Saudi Aramco has shortlisted companies for nearly $3bn worth of construction deals at its planned 400,000-barrel-a-day (b/d) Jubail export refinery, on the eve of a formal agreement to launch the $10bn project.

Sources close to the state-run oil giant tell MEED that in addition to the five main construction packages revealed earlier this month, worth $6bn, Aramco has prequalified companies for a further four contracts at the refinery, valued at $2.96bn in total.

Aramco and its joint venture partner on the refinery, France’s Total, are expected to sign a formal agreement for the Jubail venture in Jeddah on 22 June, the same day as Saudi Arabia’s hastily arranged summit to investigate the causes behind record oil prices.

One package, worth $1.3bn, covers the interconnection, gas flaring and electrical systems. Prequalified bidders include Foster Wheeler, Bechtel and Fluor, all of the US, Canada’s SNC Lavalin and Italy’s Technip in partnership with Taiwan-based CTCI.

Another $360m contract covers plant utilities, and prequalifiers are Italy’s Saipem, South Korea’s SK Engineering & Construction, CTCI, Italy’s Techint and Egypt’s Engineering for the Petroleum & Process Industries (ENPPI).

Seven contractors are bidding for the $1bn tank farm package, including India’s Larsen & Toubro, Saipem, China’s Sinopec, Petro Steel, which is a 50:50 joint venture of the local Rafid Group and Singapore’s Rotary Engineering, South Korea’s Hyundai Heavy Industries (HHI), and CB&I Eastern Anstalt, the Middle East subsidiary of the US’ CB&I and ENPPI.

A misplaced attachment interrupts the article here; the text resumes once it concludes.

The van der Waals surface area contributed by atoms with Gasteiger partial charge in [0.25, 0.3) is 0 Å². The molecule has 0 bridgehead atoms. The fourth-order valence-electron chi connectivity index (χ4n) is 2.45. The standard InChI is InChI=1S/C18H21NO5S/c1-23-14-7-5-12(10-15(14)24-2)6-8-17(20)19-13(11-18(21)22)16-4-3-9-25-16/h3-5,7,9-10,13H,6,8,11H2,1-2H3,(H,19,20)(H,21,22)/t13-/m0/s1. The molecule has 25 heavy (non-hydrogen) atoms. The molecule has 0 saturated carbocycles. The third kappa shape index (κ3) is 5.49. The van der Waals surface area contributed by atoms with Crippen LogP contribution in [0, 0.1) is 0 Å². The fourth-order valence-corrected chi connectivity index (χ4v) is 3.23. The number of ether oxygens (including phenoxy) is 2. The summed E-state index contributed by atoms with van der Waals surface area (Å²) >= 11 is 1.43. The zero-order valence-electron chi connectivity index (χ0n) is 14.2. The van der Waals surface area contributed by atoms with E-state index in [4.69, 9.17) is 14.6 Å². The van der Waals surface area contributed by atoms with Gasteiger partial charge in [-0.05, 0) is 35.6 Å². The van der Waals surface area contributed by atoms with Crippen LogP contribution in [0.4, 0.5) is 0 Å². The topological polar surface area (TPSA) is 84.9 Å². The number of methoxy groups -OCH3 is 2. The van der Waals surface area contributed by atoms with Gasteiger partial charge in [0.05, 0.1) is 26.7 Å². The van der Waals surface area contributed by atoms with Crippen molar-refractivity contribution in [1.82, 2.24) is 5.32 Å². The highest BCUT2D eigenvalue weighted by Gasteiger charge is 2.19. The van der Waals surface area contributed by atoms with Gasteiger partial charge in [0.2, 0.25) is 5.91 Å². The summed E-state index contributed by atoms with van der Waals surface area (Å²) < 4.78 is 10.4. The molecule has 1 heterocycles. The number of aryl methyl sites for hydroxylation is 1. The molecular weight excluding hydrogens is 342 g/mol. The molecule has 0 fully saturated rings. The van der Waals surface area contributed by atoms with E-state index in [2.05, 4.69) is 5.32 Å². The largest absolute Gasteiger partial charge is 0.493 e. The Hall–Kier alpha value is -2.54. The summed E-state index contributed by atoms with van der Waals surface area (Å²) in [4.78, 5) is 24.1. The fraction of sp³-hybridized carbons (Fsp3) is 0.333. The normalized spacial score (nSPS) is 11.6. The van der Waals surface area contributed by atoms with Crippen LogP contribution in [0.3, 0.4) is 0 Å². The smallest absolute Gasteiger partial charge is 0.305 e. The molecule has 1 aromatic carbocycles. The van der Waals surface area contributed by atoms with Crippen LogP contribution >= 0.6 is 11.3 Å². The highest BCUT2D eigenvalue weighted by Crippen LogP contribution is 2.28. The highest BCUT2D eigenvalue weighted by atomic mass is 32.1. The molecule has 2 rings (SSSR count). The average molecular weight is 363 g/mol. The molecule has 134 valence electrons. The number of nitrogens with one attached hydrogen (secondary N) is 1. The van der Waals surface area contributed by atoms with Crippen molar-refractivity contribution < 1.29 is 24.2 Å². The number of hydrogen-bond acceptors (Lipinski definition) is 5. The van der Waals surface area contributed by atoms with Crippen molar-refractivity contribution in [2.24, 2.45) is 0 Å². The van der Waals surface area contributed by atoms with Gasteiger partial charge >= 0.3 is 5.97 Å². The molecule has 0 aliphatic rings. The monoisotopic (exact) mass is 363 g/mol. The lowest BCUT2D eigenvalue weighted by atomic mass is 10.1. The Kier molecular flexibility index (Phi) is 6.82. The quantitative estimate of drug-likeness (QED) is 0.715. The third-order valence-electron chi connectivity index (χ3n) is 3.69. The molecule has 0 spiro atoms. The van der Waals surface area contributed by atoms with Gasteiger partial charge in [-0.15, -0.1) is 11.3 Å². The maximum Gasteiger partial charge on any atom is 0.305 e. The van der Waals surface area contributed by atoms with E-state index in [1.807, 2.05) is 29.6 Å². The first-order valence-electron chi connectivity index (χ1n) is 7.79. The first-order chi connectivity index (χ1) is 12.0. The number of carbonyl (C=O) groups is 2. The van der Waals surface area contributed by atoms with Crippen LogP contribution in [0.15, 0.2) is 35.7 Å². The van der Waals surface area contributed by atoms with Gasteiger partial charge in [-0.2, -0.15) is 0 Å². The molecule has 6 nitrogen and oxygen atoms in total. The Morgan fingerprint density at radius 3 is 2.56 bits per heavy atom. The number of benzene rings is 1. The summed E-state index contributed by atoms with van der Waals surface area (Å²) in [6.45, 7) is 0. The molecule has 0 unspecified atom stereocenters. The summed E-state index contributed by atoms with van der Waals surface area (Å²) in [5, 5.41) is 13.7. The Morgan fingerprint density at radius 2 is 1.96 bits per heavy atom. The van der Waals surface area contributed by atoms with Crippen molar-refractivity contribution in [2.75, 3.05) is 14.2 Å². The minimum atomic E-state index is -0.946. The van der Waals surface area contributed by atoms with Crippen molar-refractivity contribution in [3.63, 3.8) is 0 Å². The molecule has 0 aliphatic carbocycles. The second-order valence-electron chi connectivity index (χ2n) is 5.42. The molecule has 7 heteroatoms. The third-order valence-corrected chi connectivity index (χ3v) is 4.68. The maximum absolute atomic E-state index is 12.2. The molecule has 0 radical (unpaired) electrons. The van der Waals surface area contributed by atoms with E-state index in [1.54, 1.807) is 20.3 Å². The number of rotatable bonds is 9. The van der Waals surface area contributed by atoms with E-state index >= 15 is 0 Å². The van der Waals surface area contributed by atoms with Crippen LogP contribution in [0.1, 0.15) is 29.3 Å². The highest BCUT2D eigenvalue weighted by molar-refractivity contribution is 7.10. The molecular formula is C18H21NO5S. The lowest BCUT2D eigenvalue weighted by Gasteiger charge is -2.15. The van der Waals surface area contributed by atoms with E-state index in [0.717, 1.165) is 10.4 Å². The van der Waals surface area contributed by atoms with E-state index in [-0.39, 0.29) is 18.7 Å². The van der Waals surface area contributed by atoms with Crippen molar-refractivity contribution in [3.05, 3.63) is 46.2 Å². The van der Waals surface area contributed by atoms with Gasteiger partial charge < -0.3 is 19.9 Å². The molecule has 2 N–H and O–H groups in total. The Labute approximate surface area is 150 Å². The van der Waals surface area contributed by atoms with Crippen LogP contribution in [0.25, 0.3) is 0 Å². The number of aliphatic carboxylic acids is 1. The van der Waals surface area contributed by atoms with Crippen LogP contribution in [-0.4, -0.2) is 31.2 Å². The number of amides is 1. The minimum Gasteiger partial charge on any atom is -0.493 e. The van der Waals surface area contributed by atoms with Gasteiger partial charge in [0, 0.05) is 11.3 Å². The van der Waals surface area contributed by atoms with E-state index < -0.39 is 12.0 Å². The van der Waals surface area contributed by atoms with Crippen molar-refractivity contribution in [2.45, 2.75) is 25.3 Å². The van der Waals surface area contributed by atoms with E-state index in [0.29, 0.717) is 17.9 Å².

The final package, covering another tank farm at the port costing $300m, has attracted interest from South Korea’s Daelim Industrial Company, Larsen & Toubro, Saipem, Pakistan’s Olayan Descon, India’s Punj Lloyd, Sinopec, Petrosteel, CB&I and HHI.

Aramco is expected to issue bid invitations to companies ahead of meetings in Rome on 20 June and 10 July to explain the project in more detail. Contractors are expected to bid for the work on a fixed-price or traditional lump-sum turnkey basis, where the contractor carries almost all of the project risk.

The refinery, which is expected to process Arabian Heavy crude and a new grade of crude from the offshore Manifa field, will be split between Aramco (62.5 per cent) and Total (37.5 per cent). It is expec-ted that Aramco will later offer 25 per cent of its shares to the public, giving the two firms equal stakes.

The firms are expected to sign agreements for the structure of the Jubail joint venture at their Jeddah meeting, with the company to be formally established by the third quarter. Construction contracts are expected to be awarded by the first quarter of 2009.